THE EMOJI MOVIE (Tony Leondis). 86 minutes. Opens Friday (July 28). See listing. Rating: NNBefore my editor got around to.
THE EMOJI MOVIE (Tony Leondis). 86 minutes. Opens Friday (July 28). See listing. Rating: NN
Before my editor got around to it, my son hit me with the inevitable assignment. He wanted me to take him to The Emoji Movie, despite not having a clue what an emoji was. He saw the poo in the posters, and that was reason enough.
The studio clearly realized that the people who actually communicate the language of emoji arent as easy to dupe into paying for an entire movie on it, so the content and marketing preyed on our kids.
And in a theatre packed with families like mine, I watched the kids (never mind the movie). They were all loosely following along on a typical self-affirmation plot.
An emoji named Gene (voiced by T.J. Miller), whose purpose is to wear the meh expression, cant control all the other emotions creeping up on his face. So to rescue his purpose in a teens smart phone, Gene sets out to get reprogrammed with the HI-5 (prayer hands) emoji and a hacker named Jailbreak (Anna Faris), before realizing that expressing himself is what makes him special.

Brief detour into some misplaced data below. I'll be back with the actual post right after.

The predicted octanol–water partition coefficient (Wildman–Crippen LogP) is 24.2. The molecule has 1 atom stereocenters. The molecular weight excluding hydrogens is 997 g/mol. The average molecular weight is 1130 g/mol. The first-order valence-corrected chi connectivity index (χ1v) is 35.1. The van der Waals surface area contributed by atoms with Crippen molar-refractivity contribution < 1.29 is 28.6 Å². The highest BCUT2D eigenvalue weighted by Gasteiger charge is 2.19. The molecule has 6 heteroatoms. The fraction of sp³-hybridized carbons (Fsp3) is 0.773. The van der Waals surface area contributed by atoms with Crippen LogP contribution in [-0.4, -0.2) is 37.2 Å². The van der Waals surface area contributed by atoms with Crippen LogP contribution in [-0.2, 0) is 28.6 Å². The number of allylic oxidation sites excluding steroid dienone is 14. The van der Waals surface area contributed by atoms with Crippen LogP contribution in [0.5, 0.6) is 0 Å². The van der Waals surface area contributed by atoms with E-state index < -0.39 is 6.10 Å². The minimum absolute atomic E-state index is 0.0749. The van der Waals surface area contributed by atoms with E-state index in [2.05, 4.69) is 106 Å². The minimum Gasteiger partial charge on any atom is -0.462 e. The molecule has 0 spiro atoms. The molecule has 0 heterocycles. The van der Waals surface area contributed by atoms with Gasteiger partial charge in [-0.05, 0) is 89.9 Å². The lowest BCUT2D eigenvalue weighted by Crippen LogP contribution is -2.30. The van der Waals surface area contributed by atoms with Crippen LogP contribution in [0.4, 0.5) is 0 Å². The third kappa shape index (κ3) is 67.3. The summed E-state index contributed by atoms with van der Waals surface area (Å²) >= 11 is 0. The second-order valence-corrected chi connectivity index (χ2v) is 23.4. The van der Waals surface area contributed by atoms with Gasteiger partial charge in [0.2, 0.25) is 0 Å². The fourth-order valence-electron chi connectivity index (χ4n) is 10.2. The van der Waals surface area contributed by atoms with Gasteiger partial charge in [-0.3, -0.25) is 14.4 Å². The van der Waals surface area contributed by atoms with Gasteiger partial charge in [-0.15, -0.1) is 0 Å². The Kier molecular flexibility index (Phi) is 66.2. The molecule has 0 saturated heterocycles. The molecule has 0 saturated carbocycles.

Along the way, they crash the Candy Crush app, ride sound waves in Spotify and look to Dropbox as a saving grace sponsored references that go right over the target audiences heads.
The kids were mildly smiling at the colourful expressions flashing by onscreen. But with the exception of Patrick Stewarts minimal appearances as the poop emoji, they never found moments to laugh out loud.
The jokes you make about The Emoji Movie are funnier than anything in it.
Still, I didnt find it terrible. Certainly the idea of an Emoji Movie is worse than what is actually onscreen. And I was actually a little amused when the smiley or other meh emoji struggled to express themselves.
Because their static faces are a limitation, the emojis have to find the words that people cant be bothered with.